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The Mark Of Zorro

The Mark of Zorro tells the story of Don Diego Vega, the outwardly foppish son of a wealthy ranchero Don Alejandro in the old Spanish California of the early 19th century. Seeing the mistreatment of the peons by rich landowners and the oppressive colonial government, Don Diego, who is not as effete as he pretends, has taken the identity of the masked Robin Hood-like rogue Señor Zorro ("Mr. Fox"), champion of the people, who appears out of nowhere to protect them from the corrupt administration of Governor Alvarado, his henchman the villainous Captain Juan Ramon and the brutish Sergeant Pedro Gonzales (Noah Beery, Wallace Beery's older half-brother). With his sword flashing and an athletic sense of humor, Zorro scars the faces of evildoers with his mark, "Z".

The Mark of Zorro

Fairbanks biographer Jeffrey Vance, assessing the film's legacy in 2008, writes: "The Mark of Zorro is a landmark, not only in the career of Douglas Fairbanks, but also in the development of the action-adventure film. With this, his thirtieth motion picture, Fairbanks was transitioning from comedies to the costume films for which he is best remembered. Instead of reflecting the times, The Mark of Zorro offers an infusion of the romantic past with a contemporary flair ... Beyond reenergizing his career and redefining a genre, Fairbanks's The Mark of Zorro helped popularize one of the enduring creations of twentieth-century American fiction, a character who was the prototype for comic book heroes such as Batman."[3]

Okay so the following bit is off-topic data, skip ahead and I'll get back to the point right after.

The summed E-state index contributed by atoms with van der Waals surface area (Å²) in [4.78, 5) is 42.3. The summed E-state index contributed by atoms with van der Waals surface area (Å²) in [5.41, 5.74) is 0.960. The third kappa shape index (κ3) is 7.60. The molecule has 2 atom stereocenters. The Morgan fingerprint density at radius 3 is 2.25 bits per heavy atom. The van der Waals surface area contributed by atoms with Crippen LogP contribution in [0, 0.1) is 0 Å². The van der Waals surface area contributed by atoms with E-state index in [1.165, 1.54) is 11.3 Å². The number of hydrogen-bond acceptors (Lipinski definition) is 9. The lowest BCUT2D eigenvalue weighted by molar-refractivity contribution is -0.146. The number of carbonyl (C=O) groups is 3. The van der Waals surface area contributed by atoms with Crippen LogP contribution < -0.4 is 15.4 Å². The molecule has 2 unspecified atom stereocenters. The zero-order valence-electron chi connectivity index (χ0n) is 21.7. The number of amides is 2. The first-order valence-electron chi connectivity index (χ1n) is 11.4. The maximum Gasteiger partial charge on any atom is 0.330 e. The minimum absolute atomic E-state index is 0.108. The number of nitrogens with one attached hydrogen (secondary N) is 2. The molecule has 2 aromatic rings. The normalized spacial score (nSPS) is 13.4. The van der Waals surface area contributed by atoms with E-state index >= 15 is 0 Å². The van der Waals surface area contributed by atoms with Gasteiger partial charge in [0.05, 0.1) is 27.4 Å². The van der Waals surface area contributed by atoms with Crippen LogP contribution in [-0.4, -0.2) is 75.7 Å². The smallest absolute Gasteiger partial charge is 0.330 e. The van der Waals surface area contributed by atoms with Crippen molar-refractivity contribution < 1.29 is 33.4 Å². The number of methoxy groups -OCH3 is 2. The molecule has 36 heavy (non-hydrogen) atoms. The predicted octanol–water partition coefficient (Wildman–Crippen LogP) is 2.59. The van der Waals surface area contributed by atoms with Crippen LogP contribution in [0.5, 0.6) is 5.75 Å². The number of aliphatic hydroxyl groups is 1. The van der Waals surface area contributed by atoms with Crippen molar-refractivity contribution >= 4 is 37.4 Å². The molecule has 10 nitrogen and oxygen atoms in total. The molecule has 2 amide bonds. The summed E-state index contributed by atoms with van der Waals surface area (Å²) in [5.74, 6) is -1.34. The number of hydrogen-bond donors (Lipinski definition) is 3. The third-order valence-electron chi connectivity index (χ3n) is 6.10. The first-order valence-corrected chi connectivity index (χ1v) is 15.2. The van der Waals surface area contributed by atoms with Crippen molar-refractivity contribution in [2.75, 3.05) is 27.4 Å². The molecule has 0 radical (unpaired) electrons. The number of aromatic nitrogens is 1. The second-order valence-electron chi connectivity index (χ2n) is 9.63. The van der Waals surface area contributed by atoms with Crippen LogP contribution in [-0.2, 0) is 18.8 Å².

The swordfight between Tyrone Power and Basil Rathbone is remarkable to watch. I assume it's been sped up because it moves insanely fast and they appear to be really going for it. (There's also a crazy stunt involving a horse that literally made my jaw drop.)

Considering it was filmed in 1940, this black and white movie (also available in a colorized version) still offers a fun watch for contemporary audiences. Based on the 1920 silent movie of the same name, The Mark of Zorro went on to spawn other adventures and a television series, as well as leaving its mark on the masked-man superhero genre.

This DVD edition features an excellent full-frame, natural-speed video transfer from a high-quality 35mm safety fine-grain master print, with most print flaws like dust, speckling and timing marks digitally removed. Some digital image stabilization appears to also have been done, as there is little in the way of frame jitters to be seen, but are moments when the source print wins the struggle with some momentary picture destabilization appearing early in the film. Also, a digital video glitch appears in the lower left corner of the picture at 0:05:55.